The diaphragm, a muscle that separates the chest from the abdominal cavity content, plays a crucial role in breathing by contracting and relaxing. The diaphragm has several small openings that allow organs to pass from the chest to the abdomen.

The esophageal hiatus is an opening in the diaphragm that allows the esophagus to pass from the chest to the abdomen to enter the stomach.

A hiatal hernia is an anatomical problem that occurs when the upper part of the stomach bulges through the diaphragm into the chest cavity. 

There are two main types of hiatal hernias: sliding hiatal hernia and paraesophageal hernia. In a sliding hernia, the stomach and the LES slide into and out of the chest through the hiatus. In a paraesophageal hernia, part of the stomach squeezes into the chest alongside the esophagus.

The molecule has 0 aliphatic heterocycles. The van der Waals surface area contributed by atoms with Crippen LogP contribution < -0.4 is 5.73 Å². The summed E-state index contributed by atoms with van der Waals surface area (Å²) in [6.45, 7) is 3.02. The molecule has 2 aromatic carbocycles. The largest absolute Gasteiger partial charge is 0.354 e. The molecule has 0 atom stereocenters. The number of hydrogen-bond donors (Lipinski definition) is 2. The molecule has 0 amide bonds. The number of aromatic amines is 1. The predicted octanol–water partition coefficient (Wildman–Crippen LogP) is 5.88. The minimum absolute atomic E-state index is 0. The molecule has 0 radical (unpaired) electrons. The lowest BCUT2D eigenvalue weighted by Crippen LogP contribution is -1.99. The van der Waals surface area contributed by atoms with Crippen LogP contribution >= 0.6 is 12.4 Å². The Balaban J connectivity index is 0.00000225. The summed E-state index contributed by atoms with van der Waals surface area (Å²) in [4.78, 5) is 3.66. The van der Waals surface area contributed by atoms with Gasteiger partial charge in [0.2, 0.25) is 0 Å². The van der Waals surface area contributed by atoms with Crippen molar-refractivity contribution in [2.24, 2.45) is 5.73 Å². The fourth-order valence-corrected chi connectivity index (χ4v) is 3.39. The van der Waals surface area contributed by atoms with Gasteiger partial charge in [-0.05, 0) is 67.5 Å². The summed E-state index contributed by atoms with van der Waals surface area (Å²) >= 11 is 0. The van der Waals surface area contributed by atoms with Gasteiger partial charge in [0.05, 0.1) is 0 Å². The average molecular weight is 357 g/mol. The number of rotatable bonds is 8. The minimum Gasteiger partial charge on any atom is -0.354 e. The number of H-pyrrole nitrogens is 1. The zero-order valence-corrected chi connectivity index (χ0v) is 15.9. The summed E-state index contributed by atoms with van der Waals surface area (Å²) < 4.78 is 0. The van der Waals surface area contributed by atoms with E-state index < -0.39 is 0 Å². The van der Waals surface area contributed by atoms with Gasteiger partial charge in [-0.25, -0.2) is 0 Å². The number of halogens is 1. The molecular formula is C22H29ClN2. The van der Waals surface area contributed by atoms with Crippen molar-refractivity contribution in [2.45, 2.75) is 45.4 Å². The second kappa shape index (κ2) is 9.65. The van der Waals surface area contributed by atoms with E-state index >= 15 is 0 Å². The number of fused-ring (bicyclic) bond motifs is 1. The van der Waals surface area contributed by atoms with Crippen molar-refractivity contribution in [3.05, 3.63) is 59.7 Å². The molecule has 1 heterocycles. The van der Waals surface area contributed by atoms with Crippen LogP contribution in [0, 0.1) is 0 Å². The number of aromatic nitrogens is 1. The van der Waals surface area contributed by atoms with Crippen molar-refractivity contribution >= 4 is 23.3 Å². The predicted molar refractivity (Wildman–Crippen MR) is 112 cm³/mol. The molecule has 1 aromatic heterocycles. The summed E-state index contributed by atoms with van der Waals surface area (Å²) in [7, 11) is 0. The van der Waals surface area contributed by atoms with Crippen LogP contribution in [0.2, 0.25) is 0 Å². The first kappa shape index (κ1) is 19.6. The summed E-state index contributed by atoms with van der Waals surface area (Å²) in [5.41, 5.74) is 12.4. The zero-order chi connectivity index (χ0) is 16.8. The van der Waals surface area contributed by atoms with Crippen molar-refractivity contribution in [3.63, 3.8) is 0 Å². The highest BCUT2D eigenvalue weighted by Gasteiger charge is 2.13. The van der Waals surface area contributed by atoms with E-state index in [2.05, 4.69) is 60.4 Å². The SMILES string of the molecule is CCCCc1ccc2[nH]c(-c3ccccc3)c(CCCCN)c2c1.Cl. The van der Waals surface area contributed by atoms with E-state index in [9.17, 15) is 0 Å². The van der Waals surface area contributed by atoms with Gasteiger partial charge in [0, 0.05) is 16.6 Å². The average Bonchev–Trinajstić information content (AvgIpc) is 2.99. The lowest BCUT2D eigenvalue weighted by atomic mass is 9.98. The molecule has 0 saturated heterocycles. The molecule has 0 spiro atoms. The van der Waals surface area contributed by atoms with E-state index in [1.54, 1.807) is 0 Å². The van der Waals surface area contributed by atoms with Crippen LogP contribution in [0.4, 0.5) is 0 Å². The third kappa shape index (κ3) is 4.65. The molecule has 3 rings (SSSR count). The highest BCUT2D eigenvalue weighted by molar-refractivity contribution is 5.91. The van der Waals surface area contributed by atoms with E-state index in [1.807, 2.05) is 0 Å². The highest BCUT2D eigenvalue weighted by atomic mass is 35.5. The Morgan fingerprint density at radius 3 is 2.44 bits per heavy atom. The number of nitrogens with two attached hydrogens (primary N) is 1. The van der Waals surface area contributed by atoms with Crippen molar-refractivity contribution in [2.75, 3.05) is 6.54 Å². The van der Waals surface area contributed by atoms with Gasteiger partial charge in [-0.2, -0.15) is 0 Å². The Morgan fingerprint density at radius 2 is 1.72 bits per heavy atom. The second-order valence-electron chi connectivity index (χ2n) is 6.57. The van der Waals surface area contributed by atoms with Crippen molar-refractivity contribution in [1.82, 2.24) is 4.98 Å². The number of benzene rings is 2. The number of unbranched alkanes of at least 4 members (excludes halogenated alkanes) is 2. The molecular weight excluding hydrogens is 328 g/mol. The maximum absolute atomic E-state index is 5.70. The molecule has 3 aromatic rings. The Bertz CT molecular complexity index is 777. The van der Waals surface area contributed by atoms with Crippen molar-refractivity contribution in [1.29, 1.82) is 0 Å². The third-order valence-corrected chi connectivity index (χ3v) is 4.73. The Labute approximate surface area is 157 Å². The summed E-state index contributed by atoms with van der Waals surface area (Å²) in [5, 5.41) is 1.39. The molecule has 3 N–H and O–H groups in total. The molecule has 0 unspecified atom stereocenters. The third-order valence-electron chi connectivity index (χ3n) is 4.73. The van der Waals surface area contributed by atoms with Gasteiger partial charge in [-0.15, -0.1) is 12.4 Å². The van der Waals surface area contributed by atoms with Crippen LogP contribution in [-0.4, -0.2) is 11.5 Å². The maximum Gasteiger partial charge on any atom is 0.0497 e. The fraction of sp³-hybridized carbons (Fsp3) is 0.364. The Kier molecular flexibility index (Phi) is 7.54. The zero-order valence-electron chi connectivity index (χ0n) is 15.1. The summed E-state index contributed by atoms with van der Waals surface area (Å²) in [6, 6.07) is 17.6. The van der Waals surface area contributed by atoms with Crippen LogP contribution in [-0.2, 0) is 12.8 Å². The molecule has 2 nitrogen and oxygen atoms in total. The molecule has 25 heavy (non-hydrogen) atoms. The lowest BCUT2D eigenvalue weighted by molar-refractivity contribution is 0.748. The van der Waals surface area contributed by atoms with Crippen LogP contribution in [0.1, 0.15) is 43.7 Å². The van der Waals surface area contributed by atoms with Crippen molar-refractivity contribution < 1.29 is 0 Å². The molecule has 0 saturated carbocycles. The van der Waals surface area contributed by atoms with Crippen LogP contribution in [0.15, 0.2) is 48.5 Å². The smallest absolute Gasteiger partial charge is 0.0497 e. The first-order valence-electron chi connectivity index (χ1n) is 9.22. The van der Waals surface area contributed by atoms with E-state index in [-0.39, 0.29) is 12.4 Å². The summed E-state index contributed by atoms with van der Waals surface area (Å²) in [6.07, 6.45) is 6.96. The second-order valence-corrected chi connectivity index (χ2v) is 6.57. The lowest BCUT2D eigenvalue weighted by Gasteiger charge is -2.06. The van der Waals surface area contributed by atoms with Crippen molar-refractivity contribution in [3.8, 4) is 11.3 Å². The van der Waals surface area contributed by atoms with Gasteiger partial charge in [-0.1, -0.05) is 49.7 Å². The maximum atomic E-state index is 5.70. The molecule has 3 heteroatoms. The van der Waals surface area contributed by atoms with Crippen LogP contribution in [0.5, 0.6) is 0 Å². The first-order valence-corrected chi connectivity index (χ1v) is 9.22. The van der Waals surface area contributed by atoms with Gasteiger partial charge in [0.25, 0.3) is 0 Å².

How Does a Hiatal Hernia Cause GERD?

GERD, or gastroesophageal reflux disease, is a chronic condition characterized by the frequent flow of stomach acid into the esophagus. This causes symptoms such as heartburn, regurgitation, chest pain, and difficulty swallowing. Hiatal hernia is considered one of the risk factors for developing GERD. 

Associated Mechanisms

  1. The hernia itself may act as a reservoir for acid, further contributing to acid reflux.
  2. As the stomach protrudes through the diaphragm, the LES may be displaced, which modifies the pressure needed for its opening and closing, and its relaxation is not triggered by swallowing. When the LES cannot maintain its normal barrier function, acidic stomach contents can easily splash back into the esophagus.